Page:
Brandi Carlile: Party of One

From the album of the year (perhaps decade), By the Way, I Forgive You, here are couple of videos of Brandi Carlile’s Party of One.

For me, Party of One is about being so in love with your partner or spouse, but despite that love, also having times of feeling so alone, wishing and fantasizing for something more, something less, or something else—wanting to run—yet still knowing where you belong and who you belong with. It reminds me of certain times in my relationship with Danny, particularly after we became responsible for keeping another human being alive. Also, in many ways Party of One distills the theme of my play Two Spoons down into a 5:47 song.

She closed the show with this when we saw her at the Beacon. And I wept.

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Before You Go

Dear Kevin,

When you were little you didn’t like when we over explained things to you. You were an extremely curious kid. (You still are.) Like a detective you’d ask a lot of questions to get at the truth, or at least your understanding of it. But once your curiosity had been satisfied, you wanted us to stop talking. You had no patience for anything that sounded preachy. When you sensed a lecture or sermon coming on, you’d interrupt and say, “I don’t want to know. And I don’t want you to tell me.” So please forgive us for writing this letter of unsolicited advice.

What follows are things we have come to believe and value about life and the human experience. Much of it we learned from you, by being your dads. All of the sentiments expressed below have been said or written by others, and with more eloquence than us. And our thoughts are repetitive, disjointed, and scattered. One passage may contradict another—sometimes in the same sentence—but that’s life: a complicated, repetitive, disjointed, random, beautiful mess. The route is seldom a direct express.

The tone below veers into commencement speech territory, including generalizations and nauseating clichés commonly heard at graduations. But since neither of us are likely to ever deliver a graduation commencement speech, this is our attempt at passing on what we’d like to believe is wisdom, all of which you are free to ignore. (Skip past the dotted lines if “you don’t want us to tell you.”)

So from us to you, in no particular order, here goes.

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Brandi Carlile: Beginning to Feel the Years

This morning Brandi Carlile’s “Beginning to Feel the Years” came to the top of my iTunes shuffled “All Songs” playlist. I instantly knew I wanted to post the song with a few loving words about my husband Danny. So I searched for a video. In the process, I went on a little YouTube sidebar binge, watching other Brandi Carlile videos, including her Late Show with David Letterman performance of “Keep on the Sunny Side” with The Avett Brothers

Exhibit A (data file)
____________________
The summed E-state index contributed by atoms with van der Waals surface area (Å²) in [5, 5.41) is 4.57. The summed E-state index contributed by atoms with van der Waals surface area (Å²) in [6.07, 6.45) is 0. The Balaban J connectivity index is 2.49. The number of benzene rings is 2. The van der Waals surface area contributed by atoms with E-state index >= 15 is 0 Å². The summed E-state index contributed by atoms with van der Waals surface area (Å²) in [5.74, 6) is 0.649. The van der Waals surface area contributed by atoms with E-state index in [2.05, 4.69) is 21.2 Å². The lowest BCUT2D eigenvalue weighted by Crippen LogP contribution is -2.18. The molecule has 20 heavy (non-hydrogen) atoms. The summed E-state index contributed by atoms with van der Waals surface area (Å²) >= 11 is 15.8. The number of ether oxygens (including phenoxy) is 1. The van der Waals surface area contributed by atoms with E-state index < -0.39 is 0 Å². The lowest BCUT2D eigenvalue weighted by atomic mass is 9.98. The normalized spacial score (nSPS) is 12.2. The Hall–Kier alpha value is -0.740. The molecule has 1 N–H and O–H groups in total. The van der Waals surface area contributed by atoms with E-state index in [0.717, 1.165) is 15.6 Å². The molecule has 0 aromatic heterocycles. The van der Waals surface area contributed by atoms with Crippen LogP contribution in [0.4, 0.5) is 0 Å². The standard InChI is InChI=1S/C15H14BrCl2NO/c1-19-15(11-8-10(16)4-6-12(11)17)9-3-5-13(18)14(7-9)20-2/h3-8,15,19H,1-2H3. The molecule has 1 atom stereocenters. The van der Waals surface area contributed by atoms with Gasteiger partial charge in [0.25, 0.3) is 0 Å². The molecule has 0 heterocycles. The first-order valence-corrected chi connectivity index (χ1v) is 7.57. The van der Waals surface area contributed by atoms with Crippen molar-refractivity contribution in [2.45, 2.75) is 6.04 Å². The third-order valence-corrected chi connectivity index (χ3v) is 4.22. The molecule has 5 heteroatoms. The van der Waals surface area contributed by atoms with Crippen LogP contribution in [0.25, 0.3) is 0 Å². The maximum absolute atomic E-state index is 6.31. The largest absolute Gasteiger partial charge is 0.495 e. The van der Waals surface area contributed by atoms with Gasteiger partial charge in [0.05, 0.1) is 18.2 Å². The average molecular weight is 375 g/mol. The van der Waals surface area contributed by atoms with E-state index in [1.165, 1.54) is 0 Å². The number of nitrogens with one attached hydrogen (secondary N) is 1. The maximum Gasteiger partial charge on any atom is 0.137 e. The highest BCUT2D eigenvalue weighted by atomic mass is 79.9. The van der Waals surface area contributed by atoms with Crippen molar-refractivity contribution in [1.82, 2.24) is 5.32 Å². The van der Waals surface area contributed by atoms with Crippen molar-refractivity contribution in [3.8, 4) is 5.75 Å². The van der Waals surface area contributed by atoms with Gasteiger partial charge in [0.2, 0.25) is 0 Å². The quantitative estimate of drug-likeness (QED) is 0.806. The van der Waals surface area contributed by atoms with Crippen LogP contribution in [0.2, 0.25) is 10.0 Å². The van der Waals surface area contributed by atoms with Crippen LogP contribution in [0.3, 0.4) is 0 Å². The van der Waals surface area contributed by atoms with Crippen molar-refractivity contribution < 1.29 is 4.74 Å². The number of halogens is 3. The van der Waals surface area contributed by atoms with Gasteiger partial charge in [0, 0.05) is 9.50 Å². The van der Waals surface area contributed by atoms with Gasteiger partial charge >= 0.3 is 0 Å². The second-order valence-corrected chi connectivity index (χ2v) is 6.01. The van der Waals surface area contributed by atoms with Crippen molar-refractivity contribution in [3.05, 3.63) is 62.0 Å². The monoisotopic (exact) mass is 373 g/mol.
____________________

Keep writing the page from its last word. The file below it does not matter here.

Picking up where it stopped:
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Blue Laws and Fountains of Wayne

It happened on a Sunday in early 1997. Because of Bergen County’s blue laws that kept most stores closed, I had driven down to Wayne, NJ, to shop for some new music. I’d been going to Willowbrook Mall and the other area shops around Wayne for as long as I could remember. As a kid, my neighbor’s mom would take her two sons, my brother, Matt, and I—with our pockets full of quarters—to the video game arcade at the mall. Years later, while I attended nearby Montclair State College, I would often go with friends to eat, shop, hangout, or sing karaoke in a basement bar of one of the restaurants (Casey O’Tooles?).

But that Sunday in 1997, I had gone by myself to The Wiz (an electronics and music store near Willowbrook, but not in the mall) to search the rows of CDs for something new. At the end of one of those rows was a special display, a rack of CDs featuring local artists. And that’s when Fountains of Wayne’s self-titled debut album caught my eye.

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A Bucs Fan For Life

For the last forty years, I’ve been asked why and how I’m a Tampa Bay Buccaneers fan, especially being from New Jersey. I usually say the first football game I went to as a kid was a Giants/Buccaneers game. But I think I was already a fan by the time I went to that game. Truth is, the Bucs caught my eye the minute they entered the NFL in 1976, an expansion team along with the Seattle Seahawks–another team I root for.

I was eight years old when the Buccaneers completed their inaugural season with zero wins and fourteen losses. It’s when I must have developed a thing for losers and underdogs—I’m also a Mets fan. In 1977, the Bucs kept me engaged by losing the first twelve games of their second season. With twenty-six losses in a row, my devotion to them was cemented.

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